I came across this today, apparently an excerpt from Karen Armstrong's upcoming book - The Case for God. It was such a beautiful piece of writing, and sentiment, that I thought I'd reproduce it here: Enjoy!
From almost the very beginning, men and women have repeatedly engaged in strenuous and committed religious activity. They evolved mythologies, rituals and ethical disciplines that brought them intimations of holiness that seemed in some indescribable way to enhance and fulfil their humanity. They were not religious simply because their myths and doctrines were scientifically or historically sound, because they sought information about the cosmos, or merely because they wanted a better life in the the hereafter. They were not bludgeoned into faith by power-hungry priests or kings; indeed religion often helped people to oppose tyranny and oppression of this kind. The point of religion was to live intensely and richly here and now. Religious people are ambitious. They want lives overflowing with significance. They have always desired to integrate with their daily lives the moments of rapture and insight that came to them in dreams, in their contemplation of nature and in their intercourse with one another and with the animal world. Instead of being crushed and embittered by the sorrow of life, they sought to retain their peace and serenity in the midst of their pain.
They yearned for the courage to overcome their terror of mortality; instead of being grasping and mean-spirited, they aspired to live generously, large-heartedly and justly and to inhabit every single part of their humanity. Instead of being a mere workaday cup, they wanted, as Confucius suggested, to transform themselves in to a beautiful ritual vessel brimful of the sanctity that they were learning to see in life. Thy tried to honour the ineffable mystery then sensed in each human being and create societies that honoured the stranger, the alien, the poor and the oppressed. Of course they often failed. but overall they found that the disciplines of religion helped them to do all this. Those who applied themselves most assiduously showed that it was possible for mortal men and women to live on a higher, divine or godlike plane and thus wake up to their true selves.
One day a brahmin priest came across the Buddha sitting in contemplation under a tree and was astonished by his serenity, stillness and self-discipline. The impression of immense strength channelled creatively into an extraordinary peace reminded him of a great tusker elephant. "Are you a god, sir?" the priest asked. "Are you an angel...or a spirit?" No, the Buddha replied. He explained that he had simply revealed a new potential in human nature. It was possible to live in this world of conflict and pain at peace and in harmony with one's fellow creatures. There was no point in merely believing it; you would only discover its truth if you practices his method, systematically cutting off egotism at the root. You would then live at the peak of your capacity, activate parts of the psyche that normally lie dormant, and become fully enlightened human beings. "Remember me, " the Buddha told the curious priest, "as one who is awake."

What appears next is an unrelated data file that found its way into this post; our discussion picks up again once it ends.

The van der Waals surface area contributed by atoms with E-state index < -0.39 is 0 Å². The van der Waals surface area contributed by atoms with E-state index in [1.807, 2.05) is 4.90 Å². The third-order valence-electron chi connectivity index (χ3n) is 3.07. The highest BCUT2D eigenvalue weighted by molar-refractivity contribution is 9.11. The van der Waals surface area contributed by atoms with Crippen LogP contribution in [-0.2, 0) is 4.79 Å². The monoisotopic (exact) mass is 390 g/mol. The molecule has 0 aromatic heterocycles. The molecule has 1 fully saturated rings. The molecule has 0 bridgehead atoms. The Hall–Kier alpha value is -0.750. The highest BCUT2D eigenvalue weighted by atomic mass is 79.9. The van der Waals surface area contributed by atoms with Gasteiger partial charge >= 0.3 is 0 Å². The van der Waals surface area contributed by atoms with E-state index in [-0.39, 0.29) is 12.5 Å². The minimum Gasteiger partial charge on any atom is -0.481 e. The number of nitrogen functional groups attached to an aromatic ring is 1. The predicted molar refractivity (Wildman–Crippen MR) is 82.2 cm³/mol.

This story of the first person that the Buddha met after his Enlightenment has always been a powerful one for me. There are so many strands here - he did not recognize him for what he was, he passed on by after the Buddha told him what he was, not knowing how to profit from the encounter ..... and on and on ....
The notion that the Buddha is one who is awake - fully and utterly awake to their experience - has also remained powerful and poignant. Not about being someone different, becoming someone different, becoming anything other than what we are, right now. But opening fully, and utterly to what is, right now, and seeing it for what it is, not lost in it, not entranced and seduced by it, but seeing it for what it is, in the fullest possible context, in detail, and it nature. Fully awake.
Karen summarizes so well the best of this inner urge that many of us feel, that seems to have become a little lost in the public eye, transfixed as it is with the words and deeds of fundamentalists.
About Karen Armstrong
Karen Armstrong is one of the most provocative, original thinkers on the role of religion in the modern world. Armstrong is a former Roman Catholic nun who left a British convent to pursue a degree in modern literature at Oxford. She has written more than 20 books around the ideas of what Islam, Judaism and Christianity have in common, and around their effect on world events, including the magisterial A History of God and Holy War: The Crusades and Their Impact on Today’s World. Her latest book is The Case for God. Her meditations on personal faith and religion (she calls herself a freelance monotheist) spark discussion — especially her take on fundamentalism, which she sees in a historical context, as an outgrowth of modern culture.
In February 2008, Karen Armstrong won the TED Prize and wished for help in creating, launching and propagating the Charter for Compassion.